Holy Face of Lucca

Livello Bibliografico: 
Miller, Frederic P. e Vandome, Agnes F. e McBrewster, John
VDM Publishing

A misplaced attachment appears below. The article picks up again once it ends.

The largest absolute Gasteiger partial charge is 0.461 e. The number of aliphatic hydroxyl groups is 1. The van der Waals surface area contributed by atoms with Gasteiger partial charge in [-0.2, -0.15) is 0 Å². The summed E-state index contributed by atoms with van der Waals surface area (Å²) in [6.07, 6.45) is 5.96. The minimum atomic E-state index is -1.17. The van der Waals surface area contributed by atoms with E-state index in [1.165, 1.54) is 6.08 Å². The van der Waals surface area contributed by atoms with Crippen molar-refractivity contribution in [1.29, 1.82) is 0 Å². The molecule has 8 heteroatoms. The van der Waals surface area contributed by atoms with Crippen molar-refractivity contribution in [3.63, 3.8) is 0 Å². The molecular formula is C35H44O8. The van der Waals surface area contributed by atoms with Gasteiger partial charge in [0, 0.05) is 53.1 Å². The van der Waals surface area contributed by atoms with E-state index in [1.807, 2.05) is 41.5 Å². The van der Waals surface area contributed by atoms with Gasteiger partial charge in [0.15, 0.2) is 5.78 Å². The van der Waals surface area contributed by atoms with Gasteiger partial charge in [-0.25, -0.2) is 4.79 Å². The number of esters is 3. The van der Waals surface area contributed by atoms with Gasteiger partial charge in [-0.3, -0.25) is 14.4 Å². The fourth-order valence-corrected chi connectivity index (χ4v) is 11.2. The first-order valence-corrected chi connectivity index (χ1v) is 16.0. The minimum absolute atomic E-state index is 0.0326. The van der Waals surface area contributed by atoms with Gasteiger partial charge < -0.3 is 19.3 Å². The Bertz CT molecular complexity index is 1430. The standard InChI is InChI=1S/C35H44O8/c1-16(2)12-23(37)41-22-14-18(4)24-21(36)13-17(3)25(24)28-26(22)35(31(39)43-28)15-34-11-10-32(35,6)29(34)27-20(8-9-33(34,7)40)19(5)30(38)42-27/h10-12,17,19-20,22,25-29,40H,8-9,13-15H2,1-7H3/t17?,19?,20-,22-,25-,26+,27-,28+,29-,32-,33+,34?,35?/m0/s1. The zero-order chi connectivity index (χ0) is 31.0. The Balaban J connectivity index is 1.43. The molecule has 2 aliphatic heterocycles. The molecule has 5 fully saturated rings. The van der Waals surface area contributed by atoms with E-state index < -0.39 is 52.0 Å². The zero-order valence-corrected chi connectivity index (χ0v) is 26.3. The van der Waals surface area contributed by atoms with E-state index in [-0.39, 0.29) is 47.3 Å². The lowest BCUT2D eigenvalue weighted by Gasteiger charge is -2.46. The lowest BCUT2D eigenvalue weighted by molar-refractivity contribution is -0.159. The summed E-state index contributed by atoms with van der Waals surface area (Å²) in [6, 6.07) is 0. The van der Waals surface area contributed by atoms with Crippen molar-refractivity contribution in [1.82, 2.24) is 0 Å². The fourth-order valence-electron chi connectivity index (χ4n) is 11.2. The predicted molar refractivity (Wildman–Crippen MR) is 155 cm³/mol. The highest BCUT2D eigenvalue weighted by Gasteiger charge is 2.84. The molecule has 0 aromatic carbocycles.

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Please note that the content of this book primarily consists of articles available from Wikipedia or other free sources online. The Holy Face of Lucca (Volto Santo di Lucca) is a venerated wooden corpus of a crucifix, located in the free-standing octagonal Carrara marble chapel (the tempietto or little temple), which was built in 1484 by Matteo Civitali to contain it; the image in its tempietto stands in the right-hand nave of the Cathedral of San Martino in Lucca, Italy. Medieval legends stated that it had been sculpted by that Nicodemus who assisted Joseph of Arimathea in depositing Christ in the tomb and specifically dated its arrival in Lucca to AD 742. The year 742 marks the arrival of the Volto Santo in the Basilica di San Frediano; its transferral to the cathedral, justified by a miraculous translation in the Latin legend, De inventione, revelatione ac translatione Sanctissimi Vultus may be connected with the episcopacy of Anselmo da Baggio (1060-70), who presented it at the consecration of the new Romanesque cathedral, 6 October 1070.